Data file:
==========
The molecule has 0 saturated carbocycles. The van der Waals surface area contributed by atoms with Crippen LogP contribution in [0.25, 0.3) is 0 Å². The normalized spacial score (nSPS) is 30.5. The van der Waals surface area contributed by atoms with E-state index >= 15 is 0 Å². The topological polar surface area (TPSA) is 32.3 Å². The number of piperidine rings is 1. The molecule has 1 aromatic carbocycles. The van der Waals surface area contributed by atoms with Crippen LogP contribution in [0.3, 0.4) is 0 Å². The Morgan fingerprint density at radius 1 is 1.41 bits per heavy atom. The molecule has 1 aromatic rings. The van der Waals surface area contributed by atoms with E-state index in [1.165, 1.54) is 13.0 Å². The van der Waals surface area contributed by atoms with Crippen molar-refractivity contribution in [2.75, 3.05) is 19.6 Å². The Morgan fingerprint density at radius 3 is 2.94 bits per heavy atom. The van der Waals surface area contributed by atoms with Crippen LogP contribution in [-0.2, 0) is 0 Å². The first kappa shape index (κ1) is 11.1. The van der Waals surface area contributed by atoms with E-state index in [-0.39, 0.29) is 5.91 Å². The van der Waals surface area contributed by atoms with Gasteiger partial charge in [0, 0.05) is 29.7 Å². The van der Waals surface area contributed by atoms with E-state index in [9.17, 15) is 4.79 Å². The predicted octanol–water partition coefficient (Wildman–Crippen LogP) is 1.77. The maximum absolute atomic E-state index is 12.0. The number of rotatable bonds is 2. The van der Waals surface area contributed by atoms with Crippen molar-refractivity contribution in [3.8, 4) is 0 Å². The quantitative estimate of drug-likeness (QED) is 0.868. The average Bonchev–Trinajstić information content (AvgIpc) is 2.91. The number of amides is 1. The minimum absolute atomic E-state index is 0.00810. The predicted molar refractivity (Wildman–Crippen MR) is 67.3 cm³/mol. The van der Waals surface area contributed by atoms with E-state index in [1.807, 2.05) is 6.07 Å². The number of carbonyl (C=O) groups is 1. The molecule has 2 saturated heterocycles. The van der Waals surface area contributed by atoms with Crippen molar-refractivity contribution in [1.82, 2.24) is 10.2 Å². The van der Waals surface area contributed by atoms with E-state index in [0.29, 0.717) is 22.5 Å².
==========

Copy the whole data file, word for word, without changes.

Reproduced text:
The molecule has 0 saturated carbocycles. The van der Waals surface area contributed by atoms with Crippen LogP contribution in [0.25, 0.3) is 0 Å². The normalized spacial score (nSPS) is 30.5. The van der Waals surface area contributed by atoms with E-state index >= 15 is 0 Å². The topological polar surface area (TPSA) is 32.3 Å². The number of piperidine rings is 1. The molecule has 1 aromatic carbocycles. The van der Waals surface area contributed by atoms with Crippen LogP contribution in [0.3, 0.4) is 0 Å². The Morgan fingerprint density at radius 1 is 1.41 bits per heavy atom. The molecule has 1 aromatic rings. The van der Waals surface area contributed by atoms with E-state index in [1.165, 1.54) is 13.0 Å². The van der Waals surface area contributed by atoms with Crippen molar-refractivity contribution in [2.75, 3.05) is 19.6 Å². The Morgan fingerprint density at radius 3 is 2.94 bits per heavy atom. The van der Waals surface area contributed by atoms with Crippen LogP contribution in [-0.2, 0) is 0 Å². The first kappa shape index (κ1) is 11.1. The van der Waals surface area contributed by atoms with E-state index in [-0.39, 0.29) is 5.91 Å². The van der Waals surface area contributed by atoms with Gasteiger partial charge in [0, 0.05) is 29.7 Å². The van der Waals surface area contributed by atoms with E-state index in [9.17, 15) is 4.79 Å². The predicted octanol–water partition coefficient (Wildman–Crippen LogP) is 1.77. The maximum absolute atomic E-state index is 12.0. The number of rotatable bonds is 2. The van der Waals surface area contributed by atoms with Crippen molar-refractivity contribution in [3.8, 4) is 0 Å². The quantitative estimate of drug-likeness (QED) is 0.868. The average Bonchev–Trinajstić information content (AvgIpc) is 2.91. The number of amides is 1. The minimum absolute atomic E-state index is 0.00810. The predicted molar refractivity (Wildman–Crippen MR) is 67.3 cm³/mol. The van der Waals surface area contributed by atoms with E-state index in [1.807, 2.05) is 6.07 Å². The number of carbonyl (C=O) groups is 1. The molecule has 2 saturated heterocycles. The van der Waals surface area contributed by atoms with Crippen molar-refractivity contribution in [1.82, 2.24) is 10.2 Å². The van der Waals surface area contributed by atoms with E-state index in [0.29, 0.717) is 22.5 Å².